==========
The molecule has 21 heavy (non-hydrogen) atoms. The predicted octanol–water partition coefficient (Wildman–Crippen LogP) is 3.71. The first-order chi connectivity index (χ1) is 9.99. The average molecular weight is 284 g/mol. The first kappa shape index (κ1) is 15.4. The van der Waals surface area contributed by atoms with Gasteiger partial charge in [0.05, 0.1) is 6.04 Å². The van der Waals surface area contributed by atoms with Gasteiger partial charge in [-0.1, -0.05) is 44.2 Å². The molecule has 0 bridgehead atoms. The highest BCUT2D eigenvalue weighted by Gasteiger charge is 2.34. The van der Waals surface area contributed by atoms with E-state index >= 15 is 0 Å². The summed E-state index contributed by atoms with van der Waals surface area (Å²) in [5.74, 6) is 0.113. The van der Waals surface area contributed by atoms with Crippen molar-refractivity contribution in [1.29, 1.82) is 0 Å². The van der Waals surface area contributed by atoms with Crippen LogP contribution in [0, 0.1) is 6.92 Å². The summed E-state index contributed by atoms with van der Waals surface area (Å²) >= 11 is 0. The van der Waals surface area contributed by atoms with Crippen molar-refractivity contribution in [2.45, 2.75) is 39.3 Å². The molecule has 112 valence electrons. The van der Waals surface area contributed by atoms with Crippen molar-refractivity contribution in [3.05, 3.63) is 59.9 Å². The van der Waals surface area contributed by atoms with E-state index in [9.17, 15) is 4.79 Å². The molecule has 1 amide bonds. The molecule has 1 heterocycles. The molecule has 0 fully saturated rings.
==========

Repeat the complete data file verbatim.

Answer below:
The molecule has 21 heavy (non-hydrogen) atoms. The predicted octanol–water partition coefficient (Wildman–Crippen LogP) is 3.71. The first-order chi connectivity index (χ1) is 9.99. The average molecular weight is 284 g/mol. The first kappa shape index (κ1) is 15.4. The van der Waals surface area contributed by atoms with Gasteiger partial charge in [0.05, 0.1) is 6.04 Å². The van der Waals surface area contributed by atoms with Gasteiger partial charge in [-0.1, -0.05) is 44.2 Å². The molecule has 0 bridgehead atoms. The highest BCUT2D eigenvalue weighted by Gasteiger charge is 2.34. The van der Waals surface area contributed by atoms with E-state index >= 15 is 0 Å². The summed E-state index contributed by atoms with van der Waals surface area (Å²) in [5.74, 6) is 0.113. The van der Waals surface area contributed by atoms with Crippen molar-refractivity contribution in [1.29, 1.82) is 0 Å². The van der Waals surface area contributed by atoms with Crippen LogP contribution in [0, 0.1) is 6.92 Å². The summed E-state index contributed by atoms with van der Waals surface area (Å²) >= 11 is 0. The van der Waals surface area contributed by atoms with Crippen molar-refractivity contribution in [2.45, 2.75) is 39.3 Å². The molecule has 112 valence electrons. The van der Waals surface area contributed by atoms with Crippen molar-refractivity contribution in [3.05, 3.63) is 59.9 Å². The van der Waals surface area contributed by atoms with E-state index in [9.17, 15) is 4.79 Å². The molecule has 1 amide bonds. The molecule has 1 heterocycles. The molecule has 0 fully saturated rings.